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Art-Deco 11-28-2015 01:37 AM

Sculptors using others to carve for them
While searching for old stone column photos being turned on lathes, I found a stone quarry and stone works page with some interesting photos. One photo was of a couple of carvers working on a stone lion in the UK about 1925 for a war memorial, wondering about the finished product I searched and found a pic of the granite lion in place. Interesting is how it was made in 3 pieces instead of the single pieces the pair of lions this size were made for the Public Library in NYC.

The old photo shows them using a pointing machine.

The carver in the rear is matching up his end of the pointing rod to his carving, the full master model was probably plaster. The carver in the rear was working on the rear half of the lion, which on the modern view of it the seam line down the midsection can be faintly seen. The head's separate section can be clearly seen in both pics.
The actual artist W. McMillan died at age 50, just 2 years after the lion was installed, odd thing is with these famous sculptors- they didn't actually do much of their own carving at all, they simply handed that over to studio assistants or in this case- a firm who did the carving for hire, so then is the sculpture REALLY his work at all, or is it actually the work of these two quarry carvers James Philip, with his assistant George Cooper!?

The carver, James Philip, spent his working life in the granite yard of Arthur Taylor granite works, and he was perhaps the best carver ever employed in the City’s stone trade.
Nonetheless, it was McMillan who claimed all the credit for the sculpture even though he clearly had no actual hand in the physical carving of the granite block himself.

Art-Deco 11-28-2015 01:42 AM

Re: Sculptors using others to carve for them
I think the NYC Public Library lions are better, the other lion's head and neck have a strange look to me almost like the neck is too short, the library lions are far more natural looking and more realistic, they were carved out of single blocks of marble:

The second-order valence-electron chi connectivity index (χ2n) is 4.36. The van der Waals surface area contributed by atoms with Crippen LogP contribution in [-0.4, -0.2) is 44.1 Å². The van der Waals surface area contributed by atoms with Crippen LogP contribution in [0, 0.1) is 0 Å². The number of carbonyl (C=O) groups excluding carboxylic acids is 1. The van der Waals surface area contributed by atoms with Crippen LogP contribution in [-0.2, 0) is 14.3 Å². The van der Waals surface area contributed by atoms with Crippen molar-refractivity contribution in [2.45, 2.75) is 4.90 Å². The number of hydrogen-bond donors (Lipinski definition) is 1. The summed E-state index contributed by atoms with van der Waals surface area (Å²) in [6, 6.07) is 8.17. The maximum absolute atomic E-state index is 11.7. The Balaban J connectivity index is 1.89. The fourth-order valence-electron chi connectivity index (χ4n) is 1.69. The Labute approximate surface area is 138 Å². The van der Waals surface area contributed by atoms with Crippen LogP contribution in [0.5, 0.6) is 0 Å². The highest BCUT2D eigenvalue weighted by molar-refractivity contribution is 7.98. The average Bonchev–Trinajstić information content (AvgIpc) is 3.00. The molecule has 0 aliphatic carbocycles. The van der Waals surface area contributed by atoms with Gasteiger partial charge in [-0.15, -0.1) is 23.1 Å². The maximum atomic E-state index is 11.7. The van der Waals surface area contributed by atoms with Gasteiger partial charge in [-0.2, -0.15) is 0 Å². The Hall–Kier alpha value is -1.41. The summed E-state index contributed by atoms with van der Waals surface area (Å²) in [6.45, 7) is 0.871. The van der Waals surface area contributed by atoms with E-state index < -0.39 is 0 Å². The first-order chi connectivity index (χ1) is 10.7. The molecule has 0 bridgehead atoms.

Andrew Werby 11-28-2015 05:31 PM

Re: Sculptors using others to carve for them
Great find! It's pretty common these days for "name" artists to have their actual work done by anonymous hands. Look at the ads in Sculpture magazine; there are many fabricators and foundries offering to take your model or even your sketch on the back of an envelope and transform it into a towering monument. Artists who've really struck it rich, like Damian Hirst or Jeff Koons, have "factories" filled with artisans cranking out "branded" work, that gets signed and sold with the master's name on it.

It's nothing new, of course. Master artists back in the Renaissance had a lot of assistants and apprentices to help them execute their visions; often the attribution is to the "school of" whomever. Especially when the artist works small in a medium like clay, like Rodin, but gets commissions for large work in bronze or stone, it's always been accepted that the actual work be done by craftsmen who would point up the model and carve the big statue, or produce the master for molding. In China, there are places which will carve your piece in stone for about what the stone alone would cost here; some artists I know have taken advantage of that. Of course, transporting those big stone pieces back to the States cost a bit more...

Andrew Werby

raspero 11-28-2015 07:14 PM

Re: Sculptors using others to carve for them
It depends on your definition of art and of artist. I take issue with classifying Jeff Koons as an artist. As a promoter (snake oil salesman) he is without equal, but as an artist . . . ? He is appropriate to our age, in which the cultured and the educated no longer rule, but the unethical and crude have taken full control. Men of the likes of Andrew Mellon and J. P. Morgan have been replaced by such men as Donald Trump and the Koch brothers. God help us.

I guess if you are in it as a business, and you have limited talent, you have to sell your soul in order to make it. I am not sure about my ability as an artist, but I am sure that I have never, and will never, put my name on another man's work.


Andrew Werby 11-29-2015 05:32 PM

Re: Sculptors using others to carve for them